KANSAS CITY Hopewell culture begins until 700CE in Kansas and Missouri around mouth of Kansas River where it enters the Missouri River. Westernmost variation of the Hopewell tradition. There are 30 recorded sites made up of distinctive pottery styles and impressive burial mounds containing stone vault tombs. It is uncertain whether this culture developed locally when people adopted Hopewell traits, or if westward migrating Hopewell people brought it all with them. Includes:
Cloverdale site (23BN2)
Renner Village Site (23PL1) contains Hopewell and Middle Mississippian artifacts.
Trowbridge Site in Kansas City, Kansas.
|map GNU FDL
100 wikAP, wiCl, wikH, wikKCH, wikLH
MARKSVILLE CULTURE of Middle Woodland period begins at Ohio/Miss. River Confluence until 400CE. Includes:
1. Crooks Mound in La Salle Parish, Louisiana, a conical burial mound that was part of at least 6 episodes of burials.
2. Grand Gulf Mound near Port Gibson in Claiborne County, Miss.
|map Herb Roe
100 wikAP, wikLH, wikMC
|c.100||MILLER culture begins in Mississippi until 100CE. Includes Bynum Mound and Village Site on a low ridge overlooking Houlka Creek in Tombigbee River drainage area. 5 mounds, containing artifacts made from non-local materials such as Greenstone, copper, and galena, and distinctive projectile points that did not originate at the site or even in Mississippi.||photo pub dom
100 wikBMVS, wikLH
|MESO-AMERICA: : PRE-CLASSIC Age continues 2000BCE-200CE. Manufacture of ceramics is widespread, cultivation of maize and other vegetables becomes well-established, society starts to become socially stratified. Capacha culture civilizes Mesoamerica, and its pottery spreads widely. Heavy concentration of pottery on Pacific Coast. Maise and pottery in Panama. Unknown culture in La Blanca and Ujuxte, Monte Alto culture, Mokaya culture|
Teotihuacan: Avenue of the Dead and Pyramid of the Sun, from Pyramid of the Moon Photo BrCG2007
|c.100||TEOTIHUACAN, first settled 300, begins to emerge rapidly.||100 hito|
|c.100||CUICUILCO's hegemony over the southeast Valley of Mexico begins decline.||100 wikCui, wikMC|
|c.100||CUICUILCO urban regional center from 150, begins weakening with the increasing rise of Teotihuacan as a cultural and religious center until 1BCE.||100 wikCui|
|c.100||Zapotec MONTE ALBAN culture continues 400BCE-1521. MONTE ALBAN, Zapotec capital, phase 1 from 400 ends. Phase 2 begins until 100CE. Zapotec rulers begin seizing provinces outside the valley of Oaxaca.||100 wikZC|
|NAZCA civilization continues 200BCE-800CE on south coast of Peru in river valleys of Rio Grande de Nazca and Ica Valley. Known for textiles, and geoglyphs.|
|c.100||PARACAS culture ends. In the Paracas Peninsula of Peru from 800. Known for shaft tombs containing elongated human skulls, knowledge of irrigation and water management. Ceramics include incised polychrome. Textiles include many complex weave structures and elaborate plaiting and knotting techniques. Necropolis of Wari Kayan contains two clusters of hundreds of burials set closely together inside and around abandoned buildings on the steep north slope of Cerro Colorado. Burials here continue until 250CE.||200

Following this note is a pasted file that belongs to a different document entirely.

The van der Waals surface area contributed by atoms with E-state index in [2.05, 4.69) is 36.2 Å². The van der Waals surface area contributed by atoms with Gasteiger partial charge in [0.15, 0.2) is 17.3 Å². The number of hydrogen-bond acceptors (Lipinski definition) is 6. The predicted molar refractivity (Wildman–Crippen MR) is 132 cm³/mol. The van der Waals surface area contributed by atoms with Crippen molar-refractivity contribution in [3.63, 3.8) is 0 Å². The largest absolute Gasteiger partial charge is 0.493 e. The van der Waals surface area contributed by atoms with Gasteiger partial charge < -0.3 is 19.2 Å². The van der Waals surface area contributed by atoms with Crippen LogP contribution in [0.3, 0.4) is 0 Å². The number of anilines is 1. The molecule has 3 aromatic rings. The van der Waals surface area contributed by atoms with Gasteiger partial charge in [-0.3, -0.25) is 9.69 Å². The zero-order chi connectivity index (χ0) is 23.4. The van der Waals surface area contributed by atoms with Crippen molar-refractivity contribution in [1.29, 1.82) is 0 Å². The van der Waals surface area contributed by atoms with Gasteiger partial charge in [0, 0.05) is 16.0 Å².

B76 1-843 100 TTT, wikPC
|c.100||CHANKILLO Peru, founded 350, ends. Chankillo had a fortress, solar observatory, and ceremonial areas. The observatory, called the Thirteen Towers, permits an observer to determine a precise date by observing the position of the sun at sunrise and sunset on the towers.||photo David Edgar
|32 Sep 1||Stela C of the Mayan CALENDAR at Tres Zapotes. Using a modified vigesimal tally, the Long Count calendar identifies a day by counting the number of days passed since a mythical creation date that corresponds to August 11, 3114 BC in the Proleptic Gregorian calendar. The Long Count calendar is widely used on monuments.||photo Maudslay
Sep 1, 32 wikMLC 31 B76 11-939
|c.1||EARLY WOODLAND period (Burial Mound-I) ends. Began 1000. MIDDLE WOODLAND period begins until 500. Settlements shift to the Interior. Local and inter-regional trade of exotic materials greatly increases. SWIFT CREEK culture begins until 400.||1 wikH, wikW|
|c.1||COPENA CULTURE of Middle Woodland period begins until 500.||1 wikAP|
|c.1||ARMSTRONG CULTURE, a Hopewell group in Big Sandy River Valley of Northeast Kentucky and Western West Virginia, begins until 500.||1CE wikH|
|c.1||NORTON Tradition in Western Arctic 1000BCE-800CE:
NORTON Stage from 500 ends. Has refined pottery including Choris-style stamps, plus check stamps applied using ivory paddles. New technology includes stone lamps, stone working, asymmetrical knives, and ground slate projectile points.
IPIUTAK Stage begins until 800. Technology is less advanced (no pottery, oil lamps, or slate artifacts), but they use elegant harpoon heads ornately adorned. Art is mainly ivory carvings of animal and human figures.
|1 wikAP, wikNT|
|c.1||TCHEFUNCTE site in a marsh in east Louisiana occupied primarily by Tchefuncte cultural groups from 500, ends. It contained 2 oval-shaped shell middens (no longer extant).||1 wikTS|
|c.1||CUICUILCO urban regional center, declining from 100, begins recovery until 150.||1CE wikCui|